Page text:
The Good News for Republicans:

The chances of Barack Obama being our next president are in rapid retreat.

The Reverend Wright catastrophe is an avalanche. In the next month, things are only going to get worse for Obama (we can only wait and see how much his press conference today accelerates the descent).

The Bad News for Republicans:

If the Democrats have any sense at all (which is always a big "if"), Barack Obama is probably going to be our next vice president.

The obvious solution to this Democratic Party dilemma has always been a unity ticket. It is only common sense. That obvious answer is coming back into focus for more and more strategic thinkers within the party--and will likely take hold as an idea whose time has come in May and June.

A few months ago this "agent of change" looked like he could "paint the map blue" with his post-partisan, post-racial, flawless charisma. But all that confident generational realignment chatter is gone with the wind (especially after today). Obama is battered and deeply shaken and trying desperately to limp toward the finish line.

What about the Math?

While Obama will end the primaries ahead on pledged delegates, he continues to need a significant bloc of superdelegates to win the nomination. And there is no longer a compelling positive reason for the supers to select Barack Obama as the Democratic standard bearer.

In fact, there is a growing sense that Obama equals big and unnecessary risks in the General Election. Ironically, just as the call for the superdelegates to decide early gains momentum, Obama's precipitous fall threatens to leave him at his lowest point at the most unfortunate and vulnerable time.

Of course, there is a very serious negative reason standing in the way of a Obama humiliation at the hands of the Party elite. They face a potential tsunami of resentment from Obama fanatics (young people and African Americans), if they deny him his duly earned prize.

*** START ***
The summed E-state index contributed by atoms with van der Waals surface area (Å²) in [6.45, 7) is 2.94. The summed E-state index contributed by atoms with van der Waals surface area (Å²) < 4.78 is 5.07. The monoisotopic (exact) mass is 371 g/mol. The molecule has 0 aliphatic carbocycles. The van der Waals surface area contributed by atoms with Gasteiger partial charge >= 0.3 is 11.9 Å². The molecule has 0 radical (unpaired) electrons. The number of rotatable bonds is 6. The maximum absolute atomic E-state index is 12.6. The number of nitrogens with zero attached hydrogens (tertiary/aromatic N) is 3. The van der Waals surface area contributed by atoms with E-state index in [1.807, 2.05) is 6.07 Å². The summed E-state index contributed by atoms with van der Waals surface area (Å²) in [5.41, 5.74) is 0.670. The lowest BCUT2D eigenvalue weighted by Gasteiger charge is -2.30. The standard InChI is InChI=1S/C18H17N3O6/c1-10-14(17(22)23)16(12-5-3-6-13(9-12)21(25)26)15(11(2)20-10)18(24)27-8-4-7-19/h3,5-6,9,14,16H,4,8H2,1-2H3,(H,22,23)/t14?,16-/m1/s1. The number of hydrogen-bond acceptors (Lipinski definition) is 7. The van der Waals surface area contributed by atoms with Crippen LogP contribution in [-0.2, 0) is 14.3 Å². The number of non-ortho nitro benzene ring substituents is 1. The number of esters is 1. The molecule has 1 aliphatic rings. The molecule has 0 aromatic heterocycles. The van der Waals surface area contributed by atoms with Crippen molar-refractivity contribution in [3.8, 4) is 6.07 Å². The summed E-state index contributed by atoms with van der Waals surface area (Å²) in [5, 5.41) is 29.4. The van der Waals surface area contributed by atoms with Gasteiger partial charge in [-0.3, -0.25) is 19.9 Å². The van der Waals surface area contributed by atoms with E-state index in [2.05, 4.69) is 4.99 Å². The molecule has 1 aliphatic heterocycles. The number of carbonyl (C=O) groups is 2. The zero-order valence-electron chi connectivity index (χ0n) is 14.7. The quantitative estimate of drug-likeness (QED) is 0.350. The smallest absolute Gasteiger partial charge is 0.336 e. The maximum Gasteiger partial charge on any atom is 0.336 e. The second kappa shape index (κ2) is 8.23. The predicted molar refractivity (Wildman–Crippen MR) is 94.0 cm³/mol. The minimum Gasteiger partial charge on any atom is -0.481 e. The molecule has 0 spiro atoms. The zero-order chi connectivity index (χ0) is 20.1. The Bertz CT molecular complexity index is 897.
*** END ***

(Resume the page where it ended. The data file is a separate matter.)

How to finesse this potential pitfall?

The unity ticket: Clinton and Obama.

For a forty-six-year-old half-term senator running for president, the personal associations were well worth emphasizing. However, Obama can get away with the Rev. Wright (and William Ayres and Tony Rezko) baggage, if he is only running for vice president. Of course, logically, we understand that the VP is merely a heartbeat away from the Oval Office, but traditionally we do not get that worked up about veep associations.

Much more importantly, a Hillary-Barack ticket preserves the energy of the “millennials” and staves off the bitterness from the African American community. Granted, vice president is not big casino, but, if Barack puts his heart into it, he can inspire his followers into a powerful and only slightly blunted enthusiasm.

As for Hillary, she is tough and ready, and she can beat John McCain. It will be close, but the Democrats have always held all the high cards in this cycle. Hillary maintains the shortest path to a November victory of any 2008 candidate. The Democrats tried to get too fancy. It has turned into a looming disaster. Now they need to get back to the fundamentals.

The Question: is it too late for them? Have they blown their advantages with this flight of fancy?

Probably not. Hillary’s obvious problem is that circumstances forced her to chase Barack into the left-wing weeds on Iraq and NAFTA; however, with some work, she ought to be able to maneuver her way back into the middle of the road between now and the fall.

Moreover, to her good, and this is of inestimable value, this nomination contest has made her much more human and appealing. She found a sympathetic identity in all this: a scrappy fighter who never quits and finds some way to win in the end. Also, because of this experience, Team Clinton is leaner, less arrogant, and unlikely to take their next opponent lightly.

Expect a full-court press from the opening tipoff.

One last thought: Bill will be back in form and in favor for the fall. Does anyone doubt that the mainstream media will once again see his brand of political warfare as not only fair game but endearing.

The next month ought to be interesting.